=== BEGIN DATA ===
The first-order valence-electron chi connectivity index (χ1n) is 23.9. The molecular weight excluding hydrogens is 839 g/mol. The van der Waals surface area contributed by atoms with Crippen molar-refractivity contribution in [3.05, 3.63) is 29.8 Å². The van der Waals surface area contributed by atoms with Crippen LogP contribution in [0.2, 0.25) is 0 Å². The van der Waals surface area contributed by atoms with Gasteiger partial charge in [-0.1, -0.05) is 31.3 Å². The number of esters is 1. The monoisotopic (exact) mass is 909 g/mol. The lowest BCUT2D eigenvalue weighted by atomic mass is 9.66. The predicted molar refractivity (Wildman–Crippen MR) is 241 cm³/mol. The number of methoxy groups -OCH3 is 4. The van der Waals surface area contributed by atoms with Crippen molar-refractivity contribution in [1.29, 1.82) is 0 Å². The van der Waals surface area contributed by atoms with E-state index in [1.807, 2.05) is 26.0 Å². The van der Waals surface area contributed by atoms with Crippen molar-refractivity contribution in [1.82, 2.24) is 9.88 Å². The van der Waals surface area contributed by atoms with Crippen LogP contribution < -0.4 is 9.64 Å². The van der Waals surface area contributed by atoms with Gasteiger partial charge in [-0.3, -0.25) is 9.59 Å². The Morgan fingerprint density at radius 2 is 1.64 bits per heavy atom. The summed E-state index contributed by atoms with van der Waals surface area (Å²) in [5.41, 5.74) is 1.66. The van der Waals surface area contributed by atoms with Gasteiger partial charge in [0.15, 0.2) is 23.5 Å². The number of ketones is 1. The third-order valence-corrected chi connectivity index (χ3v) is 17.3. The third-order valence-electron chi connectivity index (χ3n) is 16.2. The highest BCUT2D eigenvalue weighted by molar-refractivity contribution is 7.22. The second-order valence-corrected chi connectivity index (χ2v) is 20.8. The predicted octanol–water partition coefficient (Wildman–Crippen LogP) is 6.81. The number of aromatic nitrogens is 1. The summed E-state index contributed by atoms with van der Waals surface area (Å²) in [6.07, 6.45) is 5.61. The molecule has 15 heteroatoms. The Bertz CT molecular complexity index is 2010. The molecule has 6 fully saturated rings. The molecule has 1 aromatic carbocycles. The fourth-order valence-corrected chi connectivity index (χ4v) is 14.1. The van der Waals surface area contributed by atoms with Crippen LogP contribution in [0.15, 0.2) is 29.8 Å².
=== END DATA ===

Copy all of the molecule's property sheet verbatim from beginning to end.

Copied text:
The first-order valence-electron chi connectivity index (χ1n) is 23.9. The molecular weight excluding hydrogens is 839 g/mol. The van der Waals surface area contributed by atoms with Crippen molar-refractivity contribution in [3.05, 3.63) is 29.8 Å². The van der Waals surface area contributed by atoms with Crippen LogP contribution in [0.2, 0.25) is 0 Å². The van der Waals surface area contributed by atoms with Gasteiger partial charge in [-0.1, -0.05) is 31.3 Å². The number of esters is 1. The monoisotopic (exact) mass is 909 g/mol. The lowest BCUT2D eigenvalue weighted by atomic mass is 9.66. The predicted molar refractivity (Wildman–Crippen MR) is 241 cm³/mol. The number of methoxy groups -OCH3 is 4. The van der Waals surface area contributed by atoms with Crippen molar-refractivity contribution in [1.29, 1.82) is 0 Å². The van der Waals surface area contributed by atoms with E-state index in [1.807, 2.05) is 26.0 Å². The van der Waals surface area contributed by atoms with Crippen molar-refractivity contribution in [1.82, 2.24) is 9.88 Å². The van der Waals surface area contributed by atoms with Crippen LogP contribution < -0.4 is 9.64 Å². The van der Waals surface area contributed by atoms with Gasteiger partial charge in [-0.3, -0.25) is 9.59 Å². The Morgan fingerprint density at radius 2 is 1.64 bits per heavy atom. The summed E-state index contributed by atoms with van der Waals surface area (Å²) in [5.41, 5.74) is 1.66. The van der Waals surface area contributed by atoms with Gasteiger partial charge in [0.15, 0.2) is 23.5 Å². The number of ketones is 1. The third-order valence-corrected chi connectivity index (χ3v) is 17.3. The third-order valence-electron chi connectivity index (χ3n) is 16.2. The highest BCUT2D eigenvalue weighted by molar-refractivity contribution is 7.22. The second-order valence-corrected chi connectivity index (χ2v) is 20.8. The predicted octanol–water partition coefficient (Wildman–Crippen LogP) is 6.81. The number of aromatic nitrogens is 1. The summed E-state index contributed by atoms with van der Waals surface area (Å²) in [6.07, 6.45) is 5.61. The molecule has 15 heteroatoms. The Bertz CT molecular complexity index is 2010. The molecule has 6 fully saturated rings. The molecule has 1 aromatic carbocycles. The fourth-order valence-corrected chi connectivity index (χ4v) is 14.1. The van der Waals surface area contributed by atoms with Crippen LogP contribution in [0.15, 0.2) is 29.8 Å².